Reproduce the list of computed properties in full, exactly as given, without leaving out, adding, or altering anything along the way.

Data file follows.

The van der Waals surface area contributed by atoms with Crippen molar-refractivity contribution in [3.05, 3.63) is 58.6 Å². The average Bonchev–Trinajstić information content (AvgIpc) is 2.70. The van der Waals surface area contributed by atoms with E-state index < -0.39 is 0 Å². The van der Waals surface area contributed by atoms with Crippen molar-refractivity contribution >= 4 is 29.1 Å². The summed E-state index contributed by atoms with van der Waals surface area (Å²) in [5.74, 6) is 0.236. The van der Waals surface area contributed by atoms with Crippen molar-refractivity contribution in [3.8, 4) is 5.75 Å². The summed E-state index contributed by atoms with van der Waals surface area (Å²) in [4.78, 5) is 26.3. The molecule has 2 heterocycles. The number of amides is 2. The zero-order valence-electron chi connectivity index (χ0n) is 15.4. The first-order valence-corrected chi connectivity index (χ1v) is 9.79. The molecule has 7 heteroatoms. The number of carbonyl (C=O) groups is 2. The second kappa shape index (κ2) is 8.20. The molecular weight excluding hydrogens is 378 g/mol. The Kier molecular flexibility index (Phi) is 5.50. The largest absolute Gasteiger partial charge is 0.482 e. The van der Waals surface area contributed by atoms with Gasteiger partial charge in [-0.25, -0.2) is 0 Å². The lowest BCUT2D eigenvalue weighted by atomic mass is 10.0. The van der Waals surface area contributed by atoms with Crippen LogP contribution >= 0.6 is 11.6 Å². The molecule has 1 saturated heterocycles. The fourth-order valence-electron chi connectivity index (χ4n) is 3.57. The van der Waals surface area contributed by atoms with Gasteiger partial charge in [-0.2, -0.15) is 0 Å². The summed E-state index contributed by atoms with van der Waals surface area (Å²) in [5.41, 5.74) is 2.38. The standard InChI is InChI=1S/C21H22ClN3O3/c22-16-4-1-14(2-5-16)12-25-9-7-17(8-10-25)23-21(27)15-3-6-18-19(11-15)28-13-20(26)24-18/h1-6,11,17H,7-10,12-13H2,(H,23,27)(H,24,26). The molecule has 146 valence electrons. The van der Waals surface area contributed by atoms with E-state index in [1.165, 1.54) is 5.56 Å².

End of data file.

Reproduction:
The van der Waals surface area contributed by atoms with Crippen molar-refractivity contribution in [3.05, 3.63) is 58.6 Å². The average Bonchev–Trinajstić information content (AvgIpc) is 2.70. The van der Waals surface area contributed by atoms with E-state index < -0.39 is 0 Å². The van der Waals surface area contributed by atoms with Crippen molar-refractivity contribution >= 4 is 29.1 Å². The summed E-state index contributed by atoms with van der Waals surface area (Å²) in [5.74, 6) is 0.236. The van der Waals surface area contributed by atoms with Crippen molar-refractivity contribution in [3.8, 4) is 5.75 Å². The summed E-state index contributed by atoms with van der Waals surface area (Å²) in [4.78, 5) is 26.3. The molecule has 2 heterocycles. The number of amides is 2. The zero-order valence-electron chi connectivity index (χ0n) is 15.4. The first-order valence-corrected chi connectivity index (χ1v) is 9.79. The molecule has 7 heteroatoms. The number of carbonyl (C=O) groups is 2. The second kappa shape index (κ2) is 8.20. The molecular weight excluding hydrogens is 378 g/mol. The Kier molecular flexibility index (Phi) is 5.50. The largest absolute Gasteiger partial charge is 0.482 e. The van der Waals surface area contributed by atoms with Gasteiger partial charge in [-0.25, -0.2) is 0 Å². The lowest BCUT2D eigenvalue weighted by atomic mass is 10.0. The van der Waals surface area contributed by atoms with Crippen LogP contribution >= 0.6 is 11.6 Å². The molecule has 1 saturated heterocycles. The fourth-order valence-electron chi connectivity index (χ4n) is 3.57. The van der Waals surface area contributed by atoms with Gasteiger partial charge in [-0.2, -0.15) is 0 Å². The summed E-state index contributed by atoms with van der Waals surface area (Å²) in [5.41, 5.74) is 2.38. The standard InChI is InChI=1S/C21H22ClN3O3/c22-16-4-1-14(2-5-16)12-25-9-7-17(8-10-25)23-21(27)15-3-6-18-19(11-15)28-13-20(26)24-18/h1-6,11,17H,7-10,12-13H2,(H,23,27)(H,24,26). The molecule has 146 valence electrons. The van der Waals surface area contributed by atoms with E-state index in [1.165, 1.54) is 5.56 Å².